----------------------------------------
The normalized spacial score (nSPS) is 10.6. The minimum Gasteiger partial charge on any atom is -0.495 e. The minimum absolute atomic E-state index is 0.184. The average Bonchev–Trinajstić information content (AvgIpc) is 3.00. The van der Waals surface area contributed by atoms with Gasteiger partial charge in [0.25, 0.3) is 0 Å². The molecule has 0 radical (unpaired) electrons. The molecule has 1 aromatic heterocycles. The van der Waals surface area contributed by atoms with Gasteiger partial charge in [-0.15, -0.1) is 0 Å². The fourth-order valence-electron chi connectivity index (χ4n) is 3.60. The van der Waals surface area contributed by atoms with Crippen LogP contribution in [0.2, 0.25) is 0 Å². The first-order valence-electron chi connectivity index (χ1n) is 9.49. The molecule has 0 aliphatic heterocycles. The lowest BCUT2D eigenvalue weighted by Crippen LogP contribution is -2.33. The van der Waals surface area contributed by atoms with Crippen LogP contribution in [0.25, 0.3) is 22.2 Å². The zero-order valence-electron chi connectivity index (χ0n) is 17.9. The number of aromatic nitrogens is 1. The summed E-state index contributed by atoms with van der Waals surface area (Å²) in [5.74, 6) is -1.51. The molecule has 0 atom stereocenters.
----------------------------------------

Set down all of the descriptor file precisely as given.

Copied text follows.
The normalized spacial score (nSPS) is 10.6. The minimum Gasteiger partial charge on any atom is -0.495 e. The minimum absolute atomic E-state index is 0.184. The average Bonchev–Trinajstić information content (AvgIpc) is 3.00. The van der Waals surface area contributed by atoms with Gasteiger partial charge in [0.25, 0.3) is 0 Å². The molecule has 0 radical (unpaired) electrons. The molecule has 1 aromatic heterocycles. The van der Waals surface area contributed by atoms with Gasteiger partial charge in [-0.15, -0.1) is 0 Å². The fourth-order valence-electron chi connectivity index (χ4n) is 3.60. The van der Waals surface area contributed by atoms with Crippen LogP contribution in [0.2, 0.25) is 0 Å². The first-order valence-electron chi connectivity index (χ1n) is 9.49. The molecule has 0 aliphatic heterocycles. The lowest BCUT2D eigenvalue weighted by Crippen LogP contribution is -2.33. The van der Waals surface area contributed by atoms with Crippen LogP contribution in [0.25, 0.3) is 22.2 Å². The zero-order valence-electron chi connectivity index (χ0n) is 17.9. The number of aromatic nitrogens is 1. The summed E-state index contributed by atoms with van der Waals surface area (Å²) in [5.74, 6) is -1.51. The molecule has 0 atom stereocenters.